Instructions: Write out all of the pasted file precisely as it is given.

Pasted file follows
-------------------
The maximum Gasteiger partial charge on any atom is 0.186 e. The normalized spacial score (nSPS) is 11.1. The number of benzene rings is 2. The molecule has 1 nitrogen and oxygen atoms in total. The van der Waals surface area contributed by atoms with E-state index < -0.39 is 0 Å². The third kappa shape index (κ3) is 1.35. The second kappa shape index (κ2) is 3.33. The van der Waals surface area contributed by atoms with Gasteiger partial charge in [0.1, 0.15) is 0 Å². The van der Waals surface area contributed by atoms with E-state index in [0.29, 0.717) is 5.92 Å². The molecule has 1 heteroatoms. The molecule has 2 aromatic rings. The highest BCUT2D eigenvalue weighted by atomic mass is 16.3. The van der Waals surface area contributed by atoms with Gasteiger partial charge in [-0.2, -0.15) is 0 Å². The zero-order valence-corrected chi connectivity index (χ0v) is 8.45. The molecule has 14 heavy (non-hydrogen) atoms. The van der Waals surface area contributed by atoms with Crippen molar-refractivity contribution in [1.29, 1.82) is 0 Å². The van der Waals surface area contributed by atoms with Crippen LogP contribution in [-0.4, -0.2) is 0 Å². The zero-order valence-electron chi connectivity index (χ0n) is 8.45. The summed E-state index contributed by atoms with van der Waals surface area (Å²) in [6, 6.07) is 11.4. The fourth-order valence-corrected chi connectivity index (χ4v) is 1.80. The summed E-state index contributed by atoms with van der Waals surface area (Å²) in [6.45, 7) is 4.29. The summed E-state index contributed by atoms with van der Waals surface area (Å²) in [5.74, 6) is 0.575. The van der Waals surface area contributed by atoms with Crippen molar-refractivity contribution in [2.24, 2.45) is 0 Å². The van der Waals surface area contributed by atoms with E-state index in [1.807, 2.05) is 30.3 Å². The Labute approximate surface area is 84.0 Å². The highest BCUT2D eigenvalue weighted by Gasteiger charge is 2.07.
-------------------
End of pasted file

The maximum Gasteiger partial charge on any atom is 0.186 e. The normalized spacial score (nSPS) is 11.1. The number of benzene rings is 2. The molecule has 1 nitrogen and oxygen atoms in total. The van der Waals surface area contributed by atoms with E-state index < -0.39 is 0 Å². The third kappa shape index (κ3) is 1.35. The second kappa shape index (κ2) is 3.33. The van der Waals surface area contributed by atoms with Gasteiger partial charge in [0.1, 0.15) is 0 Å². The van der Waals surface area contributed by atoms with E-state index in [0.29, 0.717) is 5.92 Å². The molecule has 1 heteroatoms. The molecule has 2 aromatic rings. The highest BCUT2D eigenvalue weighted by atomic mass is 16.3. The van der Waals surface area contributed by atoms with Gasteiger partial charge in [-0.2, -0.15) is 0 Å². The zero-order valence-corrected chi connectivity index (χ0v) is 8.45. The molecule has 14 heavy (non-hydrogen) atoms. The van der Waals surface area contributed by atoms with Crippen molar-refractivity contribution in [1.29, 1.82) is 0 Å². The van der Waals surface area contributed by atoms with Crippen LogP contribution in [-0.4, -0.2) is 0 Å². The zero-order valence-electron chi connectivity index (χ0n) is 8.45. The summed E-state index contributed by atoms with van der Waals surface area (Å²) in [6, 6.07) is 11.4. The fourth-order valence-corrected chi connectivity index (χ4v) is 1.80. The summed E-state index contributed by atoms with van der Waals surface area (Å²) in [6.45, 7) is 4.29. The summed E-state index contributed by atoms with van der Waals surface area (Å²) in [5.74, 6) is 0.575. The van der Waals surface area contributed by atoms with Crippen molar-refractivity contribution in [2.24, 2.45) is 0 Å². The van der Waals surface area contributed by atoms with E-state index in [1.807, 2.05) is 30.3 Å². The Labute approximate surface area is 84.0 Å². The highest BCUT2D eigenvalue weighted by Gasteiger charge is 2.07.